8 Poems by Gastón Baquero

By | 1 September 2013
Brandenburg, 1526

The exquisite ladies of Brandenburg
tried to control Baron Humperdansk’s anger,
though they well knew the reasons for that anger:
the Baroness, who was considered a happy woman in her castle
surrounded by gigantic fir trees,
rose very early at dawn, already dressed as an amazon, 
drank her cup of Ethiopian brew standing up,
and said to the groom as her sole farewell:
“When the moment comes tell the Baron I have gone
to see what sort of thing this New World is
about which there’s so much talk now.”

The baron was informed of his misfortune at the precise hour
when each day he authorized his footmen to speak to him:
once the last peal of midday had faded,
from within his secret chamber he shook
a small golden handbell that resounded through the castle,
making the servants’ hair stand on end with terror.
“Give me the news of the day”, said the baron to the bailiff on duty.
The bailiff cleared his throat, stood there rigid, averting 
his eyes from the granite face of Baron Humperdansk, 
then spat it out:
“Today there is nothing else but to say the Lady Baroness
left at five thirty in the morning
on her sorrel horse Bucephalus, with instructions to tell
Your Excellency she is going to the New World”.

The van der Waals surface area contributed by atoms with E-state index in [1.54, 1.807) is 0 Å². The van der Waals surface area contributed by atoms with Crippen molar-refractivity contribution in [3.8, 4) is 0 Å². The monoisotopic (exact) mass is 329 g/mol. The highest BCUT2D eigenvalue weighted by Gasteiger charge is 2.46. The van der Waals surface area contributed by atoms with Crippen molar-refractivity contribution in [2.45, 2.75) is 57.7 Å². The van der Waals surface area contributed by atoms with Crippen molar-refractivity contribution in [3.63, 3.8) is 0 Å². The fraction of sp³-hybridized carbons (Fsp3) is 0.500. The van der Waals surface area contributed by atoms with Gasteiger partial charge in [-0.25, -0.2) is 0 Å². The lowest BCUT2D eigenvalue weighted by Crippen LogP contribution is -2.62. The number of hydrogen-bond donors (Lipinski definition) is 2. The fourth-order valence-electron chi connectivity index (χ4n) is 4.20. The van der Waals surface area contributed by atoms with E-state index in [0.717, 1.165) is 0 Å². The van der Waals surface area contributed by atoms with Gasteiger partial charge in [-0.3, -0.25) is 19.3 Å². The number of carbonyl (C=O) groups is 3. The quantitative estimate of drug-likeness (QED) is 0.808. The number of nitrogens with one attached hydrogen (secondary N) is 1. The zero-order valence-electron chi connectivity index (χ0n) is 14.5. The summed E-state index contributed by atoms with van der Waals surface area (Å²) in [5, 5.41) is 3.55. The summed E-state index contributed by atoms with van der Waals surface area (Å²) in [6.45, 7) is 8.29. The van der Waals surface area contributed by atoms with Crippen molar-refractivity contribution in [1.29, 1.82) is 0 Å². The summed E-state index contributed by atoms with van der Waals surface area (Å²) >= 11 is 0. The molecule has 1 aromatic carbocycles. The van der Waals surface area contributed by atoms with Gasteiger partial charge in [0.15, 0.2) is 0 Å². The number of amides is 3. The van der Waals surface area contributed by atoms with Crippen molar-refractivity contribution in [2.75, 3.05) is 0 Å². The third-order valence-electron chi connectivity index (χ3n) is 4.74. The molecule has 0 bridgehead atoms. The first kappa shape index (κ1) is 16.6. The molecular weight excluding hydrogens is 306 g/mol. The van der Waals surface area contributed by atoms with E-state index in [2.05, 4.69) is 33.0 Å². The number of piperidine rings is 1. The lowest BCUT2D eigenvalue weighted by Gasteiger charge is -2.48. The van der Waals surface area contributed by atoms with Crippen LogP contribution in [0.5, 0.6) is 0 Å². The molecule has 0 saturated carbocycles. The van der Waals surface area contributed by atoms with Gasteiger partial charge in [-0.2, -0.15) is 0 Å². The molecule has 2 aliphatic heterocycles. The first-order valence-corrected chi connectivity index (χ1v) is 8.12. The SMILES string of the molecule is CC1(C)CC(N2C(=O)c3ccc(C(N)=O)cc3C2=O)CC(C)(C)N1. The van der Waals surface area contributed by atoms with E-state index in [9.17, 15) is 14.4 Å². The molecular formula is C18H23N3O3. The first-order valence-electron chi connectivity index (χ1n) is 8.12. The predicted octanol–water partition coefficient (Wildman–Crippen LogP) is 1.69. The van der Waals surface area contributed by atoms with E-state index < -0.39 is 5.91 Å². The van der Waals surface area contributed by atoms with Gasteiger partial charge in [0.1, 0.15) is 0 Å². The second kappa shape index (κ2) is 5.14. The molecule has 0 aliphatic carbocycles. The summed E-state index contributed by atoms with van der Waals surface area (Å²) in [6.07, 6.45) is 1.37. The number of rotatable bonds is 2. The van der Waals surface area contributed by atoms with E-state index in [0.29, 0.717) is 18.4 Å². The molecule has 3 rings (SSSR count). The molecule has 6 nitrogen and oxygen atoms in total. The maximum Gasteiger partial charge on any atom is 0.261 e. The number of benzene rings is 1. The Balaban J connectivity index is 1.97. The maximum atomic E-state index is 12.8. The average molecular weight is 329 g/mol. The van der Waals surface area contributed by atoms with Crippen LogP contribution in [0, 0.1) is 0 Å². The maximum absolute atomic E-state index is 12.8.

The Baron fixed his eyes on the park of fir trees surrounding the castle;
dumbstruck, with the glass shard of his tears 
he pierced the trail open, then followed beyond it,
pursuing the sorrel as it trotted over the Brandenburg plains
and went on till he reached the shores of the ocean, where he unfurled
wide saffron-coloured sails, a boat ready to set sail for the distant islands,
those islands in whose reality only sailors trusting in John Mandeville believed
and Venetian cabin-boys of the well-renowned Lord of the Magic Carpet, 
one Marco Polo.

The boat flew towards the islands and with it 
Baron Humperdansk was dragged along by his hallucinated gaze.
Stuck like a dead albatross on his wide window above the forest,
the Baron witnessed strange ceremonies:
what an immense temple with white columns crowned in fans of greenery!
What purity of the sky! And how many dazzling regions of light in the clouds!
Is this the land foretold by the haughty navigators of Skaldlandia,
by old star-gazers of Egypt, by Persian augurers?
This delightful picture never seen before of sun on the leaves,
of air brushing the skin of space.
Everything there is made of diamond, everything shatters 
into light, everything dazzles.
What island is this from which extraordinary fragrances reach Brandenburg,
and red squawks of unknown birds wake the castle’s fir trees,
and smoke clouds of a new incense rise into the mind, inflaming it?
What shining cathedral towers by the beach?
For it the most exquisite lady in Brandenburg has lost herself in happiness,
revered now among hymns and flowing dances 
like a goddess offered by the sea,
revered by strange people, never seen in the forests of Europe?
And who are these naked young warriors endlessly singing such gentle melodies,